About Koi Ponds

 

Created by the Chinese centuries ago, Koi ponds are known for their tranquility and beauty — and of course, for containing koi. Koi fish are a colorful carp that are ideal backyard pets because they are social, playful, and hardy, but sometimes they get a varied reputation. For homeowners considering or on the fence about installing a koi pond, here are some common myths to be aware of:

 

  • Koi ponds require too much maintenance

Koi ponds actually require much less maintenance than people estimate. As long as they are properly constructed with the right elements, they really only need semi-annual cleanings in the spring and fall — and that process does not require draining. Important ecosystem elements include rocks and gravel, aquatic plants, a biological filter, and a skimmer. In general, homeowners find that koi pond maintenance fits right in with their regular backyard maintenance.

 

 

  • Koi ponds attract mosquitoes

Mosquitoes and other insects are attracted by stagnant water, which they use as a breeding ground. However, koi ponds feature running water so mosquitoes are not a realistic threat.

 

 

  • Where is the best placement for a koi pond?

People often assume the best placement is in the lowest part of their backyard. While this may make sense aesthetically, the koi pond will actually function better on higher ground. When the pond sits in the lowest part of a yard, run-off is more likely to accumulate in it — which could potentially cause harm to the fish it contains.

 

 

  • Koi ponds can’t sit near a tree-filled area

Many homeowners believe that trees and koi ponds do not get along since the tree’s leaves will accumulate in the pond during the fall. While this is true, on the flipside, those same trees will provide shade that can minimize the algae bloom in the summer. Plus, if you have a proper skimmer installed in your pond, it will easily pull most of the leaves and other tree-related debris off the top of the pond.

 

 

  • The presence of rocks and gravel will make the pond hard to clean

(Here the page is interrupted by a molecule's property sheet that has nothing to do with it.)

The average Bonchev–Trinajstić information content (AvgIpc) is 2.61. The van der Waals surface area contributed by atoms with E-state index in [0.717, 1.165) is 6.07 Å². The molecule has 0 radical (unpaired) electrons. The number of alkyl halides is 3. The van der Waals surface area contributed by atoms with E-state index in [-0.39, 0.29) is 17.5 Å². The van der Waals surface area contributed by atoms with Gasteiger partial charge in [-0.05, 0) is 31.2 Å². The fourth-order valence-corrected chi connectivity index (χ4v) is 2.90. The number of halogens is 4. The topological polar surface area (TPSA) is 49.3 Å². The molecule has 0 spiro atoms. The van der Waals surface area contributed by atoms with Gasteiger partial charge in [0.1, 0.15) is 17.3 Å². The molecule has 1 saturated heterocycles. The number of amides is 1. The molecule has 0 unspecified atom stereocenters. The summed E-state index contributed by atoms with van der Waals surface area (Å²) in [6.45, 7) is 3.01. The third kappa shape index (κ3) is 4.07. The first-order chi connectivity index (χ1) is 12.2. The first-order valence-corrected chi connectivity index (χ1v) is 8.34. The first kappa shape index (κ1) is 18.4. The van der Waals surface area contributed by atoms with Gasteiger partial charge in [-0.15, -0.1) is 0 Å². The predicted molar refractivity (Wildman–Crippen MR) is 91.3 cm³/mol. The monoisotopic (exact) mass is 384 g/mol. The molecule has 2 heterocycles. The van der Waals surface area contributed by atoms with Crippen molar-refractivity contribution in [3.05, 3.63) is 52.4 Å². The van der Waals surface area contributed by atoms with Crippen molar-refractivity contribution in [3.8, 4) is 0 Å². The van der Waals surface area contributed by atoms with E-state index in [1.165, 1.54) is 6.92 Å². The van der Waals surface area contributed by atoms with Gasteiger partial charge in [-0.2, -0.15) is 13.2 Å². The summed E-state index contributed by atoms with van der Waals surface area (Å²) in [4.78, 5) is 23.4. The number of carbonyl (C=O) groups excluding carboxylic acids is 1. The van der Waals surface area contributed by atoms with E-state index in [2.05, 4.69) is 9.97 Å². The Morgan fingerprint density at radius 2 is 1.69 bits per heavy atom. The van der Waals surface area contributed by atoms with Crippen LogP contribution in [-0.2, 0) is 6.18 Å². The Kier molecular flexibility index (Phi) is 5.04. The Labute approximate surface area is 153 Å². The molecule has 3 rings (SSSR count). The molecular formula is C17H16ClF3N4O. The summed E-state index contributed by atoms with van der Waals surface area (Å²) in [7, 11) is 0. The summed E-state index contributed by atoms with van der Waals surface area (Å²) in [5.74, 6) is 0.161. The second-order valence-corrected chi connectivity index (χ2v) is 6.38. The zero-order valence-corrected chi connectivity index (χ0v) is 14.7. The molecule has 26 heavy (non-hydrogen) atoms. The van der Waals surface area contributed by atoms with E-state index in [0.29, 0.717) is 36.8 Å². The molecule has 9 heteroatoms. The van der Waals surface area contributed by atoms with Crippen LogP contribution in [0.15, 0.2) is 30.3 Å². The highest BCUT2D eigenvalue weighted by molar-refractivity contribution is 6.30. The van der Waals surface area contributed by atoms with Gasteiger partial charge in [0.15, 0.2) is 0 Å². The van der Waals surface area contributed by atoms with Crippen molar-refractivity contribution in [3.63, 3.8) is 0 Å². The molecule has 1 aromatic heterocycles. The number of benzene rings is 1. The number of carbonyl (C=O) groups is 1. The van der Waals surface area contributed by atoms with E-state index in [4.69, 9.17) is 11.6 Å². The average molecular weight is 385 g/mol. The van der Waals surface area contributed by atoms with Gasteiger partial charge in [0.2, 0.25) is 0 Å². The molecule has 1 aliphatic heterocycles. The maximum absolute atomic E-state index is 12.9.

Actually, having rocks and gravel at the bottom of a pond gives aerobic bacteria a natural place to colonize. This bacteria is good — it breaks down the fish waste and debris that might otherwise accumulate and become sludge. Ultimately, rocks and gravel tend to enhance the health and aesthetics of the pond.

 

 

  • The pond needs to be more than three feet deep to successfully hold koi

Untrue! Many koi ponds are actually less than three feet because any more than that requires more work, more digging, and more additives. Though these ponds are shallow, they keep the water insulated so it can’t freeze more than eight inches down from the surface — leaving the koi plenty of room to swim around and live in.

 

 

  • Koi can’t be kept in a pond that also has plants

Homeowners are often surprised to find out that koi and plants complement each other and have a naturally symbiotic relationship. The fish feed on the plants, create waste that’s broken down by aerobic bacteria on the bottom of the pond and is in turn used to fertilize the plants. Not only can koi and plants co-exist, but they are meant to co-exist.

 

 

  • Koi fish won’t survive the winter

Many homeowners think they’ll need to take their koi indoors when the outside temperature drops. Koi are actually very hardy fish that can survive very cold temperatures. They just need room to swim, properly oxygenated water, and a hole in the surface of the ice to allow natural gasses to escape.

 

 

  • The koi will be an easy target for predators

While it might seem counterintuitive, normal backyard visitors eating koi fish straight from the pond happens far less than one might think. Small mammals like raccoons won’t swim, and larger mammals like wolves likely won’t take the plunge into the pond when they see the koi swimming deeper to avoid them. Some birds might pose a threat, but with the inclusion of a little cave-like structure at the bottom of the pond and plenty of lily pads at the top, the koi will surely be safe and cozy.

 

 

  • Having a pond might decrease the value of my home

Having a traditional swimming pool can be a problem when it comes to resale value of a home due to the maintenance it requires for potential buyers. Sometimes, homeowners assume the same thing is true about koi ponds. However, real estate agents will generally say that koi ponds raise the value of a home, especially as natural water features are on the rise.

 

Here at Reflections Water Gardens, we successfully install countless koi ponds each year for homeowners who desire the addition of serenity to their backyard. While many are apprehensive before they take the plunge, they are all-in once they realize their negative assumptions about koi ponds are just myths. For more information about our koi pond construction process, please click here. To find out more about our company and the landscaping services we offer, please visit us at reflectionswatergardens.com or give us a call at 815-955-4911.

 

founder

Author

Larry Carnes

Owner of Reflections Water Gardens

(815) 955-4911